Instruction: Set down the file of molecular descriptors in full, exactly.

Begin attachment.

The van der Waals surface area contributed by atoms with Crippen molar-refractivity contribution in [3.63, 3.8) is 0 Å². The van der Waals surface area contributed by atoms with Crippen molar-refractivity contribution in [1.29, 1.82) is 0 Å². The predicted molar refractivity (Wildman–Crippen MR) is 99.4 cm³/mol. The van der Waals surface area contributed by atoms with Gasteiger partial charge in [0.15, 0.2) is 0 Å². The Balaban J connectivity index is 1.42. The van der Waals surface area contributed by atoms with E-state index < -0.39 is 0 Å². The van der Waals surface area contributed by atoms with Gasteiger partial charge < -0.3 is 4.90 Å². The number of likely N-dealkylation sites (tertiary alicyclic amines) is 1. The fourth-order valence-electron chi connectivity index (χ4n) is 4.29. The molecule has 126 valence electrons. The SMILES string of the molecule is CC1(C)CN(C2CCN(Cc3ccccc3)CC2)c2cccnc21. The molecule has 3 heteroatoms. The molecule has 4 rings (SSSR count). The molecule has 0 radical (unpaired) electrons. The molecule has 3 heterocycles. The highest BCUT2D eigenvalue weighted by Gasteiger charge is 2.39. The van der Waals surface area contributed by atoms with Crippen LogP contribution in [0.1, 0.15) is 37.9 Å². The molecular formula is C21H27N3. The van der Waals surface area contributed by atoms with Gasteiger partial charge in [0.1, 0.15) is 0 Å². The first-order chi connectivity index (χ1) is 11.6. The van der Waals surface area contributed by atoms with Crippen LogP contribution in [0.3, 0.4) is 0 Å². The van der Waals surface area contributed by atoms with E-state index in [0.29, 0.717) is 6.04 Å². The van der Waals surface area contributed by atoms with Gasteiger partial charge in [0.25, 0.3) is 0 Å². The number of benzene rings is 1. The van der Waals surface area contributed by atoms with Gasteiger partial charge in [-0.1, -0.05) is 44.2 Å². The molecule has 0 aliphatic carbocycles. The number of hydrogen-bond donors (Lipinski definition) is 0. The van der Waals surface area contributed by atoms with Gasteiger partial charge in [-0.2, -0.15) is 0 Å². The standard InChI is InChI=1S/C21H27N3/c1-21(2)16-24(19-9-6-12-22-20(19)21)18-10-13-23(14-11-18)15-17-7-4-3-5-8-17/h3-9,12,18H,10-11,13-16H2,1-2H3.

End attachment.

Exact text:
The van der Waals surface area contributed by atoms with Crippen molar-refractivity contribution in [3.63, 3.8) is 0 Å². The van der Waals surface area contributed by atoms with Crippen molar-refractivity contribution in [1.29, 1.82) is 0 Å². The predicted molar refractivity (Wildman–Crippen MR) is 99.4 cm³/mol. The van der Waals surface area contributed by atoms with Gasteiger partial charge in [0.15, 0.2) is 0 Å². The Balaban J connectivity index is 1.42. The van der Waals surface area contributed by atoms with E-state index < -0.39 is 0 Å². The van der Waals surface area contributed by atoms with Gasteiger partial charge < -0.3 is 4.90 Å². The number of likely N-dealkylation sites (tertiary alicyclic amines) is 1. The fourth-order valence-electron chi connectivity index (χ4n) is 4.29. The molecule has 126 valence electrons. The SMILES string of the molecule is CC1(C)CN(C2CCN(Cc3ccccc3)CC2)c2cccnc21. The molecule has 3 heteroatoms. The molecule has 4 rings (SSSR count). The molecule has 0 radical (unpaired) electrons. The molecule has 3 heterocycles. The highest BCUT2D eigenvalue weighted by Gasteiger charge is 2.39. The van der Waals surface area contributed by atoms with Crippen LogP contribution in [0.1, 0.15) is 37.9 Å². The molecular formula is C21H27N3. The van der Waals surface area contributed by atoms with Gasteiger partial charge in [0.1, 0.15) is 0 Å². The first-order chi connectivity index (χ1) is 11.6. The van der Waals surface area contributed by atoms with Crippen LogP contribution in [0.3, 0.4) is 0 Å². The van der Waals surface area contributed by atoms with E-state index in [0.29, 0.717) is 6.04 Å². The van der Waals surface area contributed by atoms with Gasteiger partial charge in [0.25, 0.3) is 0 Å². The number of benzene rings is 1. The van der Waals surface area contributed by atoms with Gasteiger partial charge in [-0.1, -0.05) is 44.2 Å². The molecule has 0 aliphatic carbocycles. The number of hydrogen-bond donors (Lipinski definition) is 0. The van der Waals surface area contributed by atoms with Gasteiger partial charge in [-0.2, -0.15) is 0 Å². The standard InChI is InChI=1S/C21H27N3/c1-21(2)16-24(19-9-6-12-22-20(19)21)18-10-13-23(14-11-18)15-17-7-4-3-5-8-17/h3-9,12,18H,10-11,13-16H2,1-2H3.